'Discreetly celebratory' was how Jane Tranter, Controller BBC Fiction, described the state of mind at BBC Films, where a $4m (£2 m) increase in the current annual budget of $20m (£10m) was confirmed Thursday. There was also the added news that $2m (£1m) of the BBC's film acquisition budget would be ring-fenced for British films.

The news of the increase comes as part of BBC Director General Mark Thompson's six-year plan for the Corporation and has been confirmed by the BBC Trust.

BBC Films is the only branch of the BBC to have its budget raised at a time of wide-ranging and controversial cuts, prompted by the less-favourable-than-expected licence fee settlement. There are expected to be around 2,500 job losses at the BBC.

'Myself and Claire Evans (Head of Operations and Business Affairs, BBC
Fiction) have been lobbying very hard for some time to ensure that the
funding for BBC Films was increased,' Tranter said. 'By how much, we
weren't absolutely certain. It has literally been right up to the wire
before we knew how much the funding for BBC Films would increase by.'

The extra money comes on stream in 2008/09. Acknowledging the funding
was not as much as hoped, Tranter pointed out that the $24m (£12m) was
'fixed' for six years. 'That means we can really plan properly. It's a
good thing creatively and in terms of managing a business.'

BBC Television Centre, where Tranter is shortly to move BBC Films from
its current stand-alone offices in London's West End, is now to be sold off to raise money.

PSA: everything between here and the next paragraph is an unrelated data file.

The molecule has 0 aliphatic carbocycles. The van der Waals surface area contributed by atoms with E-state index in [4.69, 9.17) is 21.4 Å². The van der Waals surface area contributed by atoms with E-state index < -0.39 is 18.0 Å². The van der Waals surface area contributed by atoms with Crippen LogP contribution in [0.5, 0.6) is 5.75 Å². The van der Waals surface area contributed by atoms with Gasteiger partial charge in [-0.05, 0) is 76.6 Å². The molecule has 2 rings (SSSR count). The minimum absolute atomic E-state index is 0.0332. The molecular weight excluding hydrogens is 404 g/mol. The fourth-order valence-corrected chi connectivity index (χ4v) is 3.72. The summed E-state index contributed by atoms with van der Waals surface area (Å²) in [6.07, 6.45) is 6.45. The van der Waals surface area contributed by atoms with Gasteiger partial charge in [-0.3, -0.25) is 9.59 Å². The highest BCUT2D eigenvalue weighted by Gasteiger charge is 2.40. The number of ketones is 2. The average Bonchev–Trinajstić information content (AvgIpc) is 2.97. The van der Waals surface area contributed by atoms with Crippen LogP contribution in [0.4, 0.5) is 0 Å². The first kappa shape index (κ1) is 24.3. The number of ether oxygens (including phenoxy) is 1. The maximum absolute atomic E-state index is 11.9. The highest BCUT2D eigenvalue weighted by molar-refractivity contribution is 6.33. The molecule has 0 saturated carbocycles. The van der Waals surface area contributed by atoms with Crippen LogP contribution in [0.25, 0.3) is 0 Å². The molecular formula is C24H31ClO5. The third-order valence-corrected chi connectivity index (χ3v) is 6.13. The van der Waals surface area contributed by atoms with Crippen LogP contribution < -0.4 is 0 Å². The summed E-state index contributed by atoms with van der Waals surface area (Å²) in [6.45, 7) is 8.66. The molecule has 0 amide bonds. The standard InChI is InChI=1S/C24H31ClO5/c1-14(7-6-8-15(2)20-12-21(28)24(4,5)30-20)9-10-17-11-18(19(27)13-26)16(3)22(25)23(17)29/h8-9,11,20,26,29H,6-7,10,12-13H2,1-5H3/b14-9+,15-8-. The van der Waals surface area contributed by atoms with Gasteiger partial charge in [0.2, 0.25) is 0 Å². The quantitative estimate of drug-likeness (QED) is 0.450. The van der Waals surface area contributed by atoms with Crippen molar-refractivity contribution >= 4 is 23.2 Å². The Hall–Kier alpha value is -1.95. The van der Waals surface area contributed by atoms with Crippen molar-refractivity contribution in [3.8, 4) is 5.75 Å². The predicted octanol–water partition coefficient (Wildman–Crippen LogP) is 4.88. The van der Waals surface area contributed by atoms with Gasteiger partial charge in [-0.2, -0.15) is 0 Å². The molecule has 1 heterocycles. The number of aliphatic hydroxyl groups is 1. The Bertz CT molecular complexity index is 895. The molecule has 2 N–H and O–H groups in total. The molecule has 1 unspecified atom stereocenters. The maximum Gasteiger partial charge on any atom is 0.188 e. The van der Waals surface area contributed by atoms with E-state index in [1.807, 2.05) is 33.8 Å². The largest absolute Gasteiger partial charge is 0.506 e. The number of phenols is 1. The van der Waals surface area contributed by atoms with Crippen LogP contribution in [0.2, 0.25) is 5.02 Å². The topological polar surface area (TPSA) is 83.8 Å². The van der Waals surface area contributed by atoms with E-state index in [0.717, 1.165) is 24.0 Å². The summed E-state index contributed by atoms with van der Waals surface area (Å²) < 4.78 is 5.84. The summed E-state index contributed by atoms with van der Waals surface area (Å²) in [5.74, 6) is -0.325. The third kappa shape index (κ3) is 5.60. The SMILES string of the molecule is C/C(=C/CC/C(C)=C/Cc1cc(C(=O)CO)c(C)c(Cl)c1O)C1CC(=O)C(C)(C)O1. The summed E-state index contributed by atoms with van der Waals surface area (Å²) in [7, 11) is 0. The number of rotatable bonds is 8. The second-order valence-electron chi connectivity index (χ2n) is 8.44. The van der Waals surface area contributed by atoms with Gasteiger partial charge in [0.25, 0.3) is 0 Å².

However, this has not affected Tranter's plans. BBC staff are not expected to have to quit the building until 2012. 'Films will still be coming to Television Centre at the end of this year or beginning of next year as planned,' she confirmed.

Tranter said morale at BBC Films was high and that other sections of the Beeb did not resent the increase in funding. 'The filmmaking arm is small in comparison in with other genres. Yes, it is having an upward turn in its budget but the amount of money is relatively small in comparison to other things going on.'

Amid the wide-ranging cuts at the BBC, it has been announced that BBC's Storyville - which has supported many documentaries which have gone on
to show in cinemas internationally - will have its budget radically cut. Tranter raised the possibility that BBC Films may step into the feature-doc arena.

'Feature docs would be great,' she told ScreenDaily.com. 'It is certainly an area we would be interested in. There are not that many that can work theatrically, but when they do, they do a really good job.'

Tranter said she did not know whether there was a prospect of further increases in BBC Films Funding. 'I suspect that is unlikely but if we make amazing films and they are successful and they do all the things on behalf of the BBC that we want them to do, that will put us in pole position for getting any addition money should any arise.'

She continued: 'After the uncertainty in the summer, the confirmation that BBC Films is indeed a jewel in its crown is a good thing.'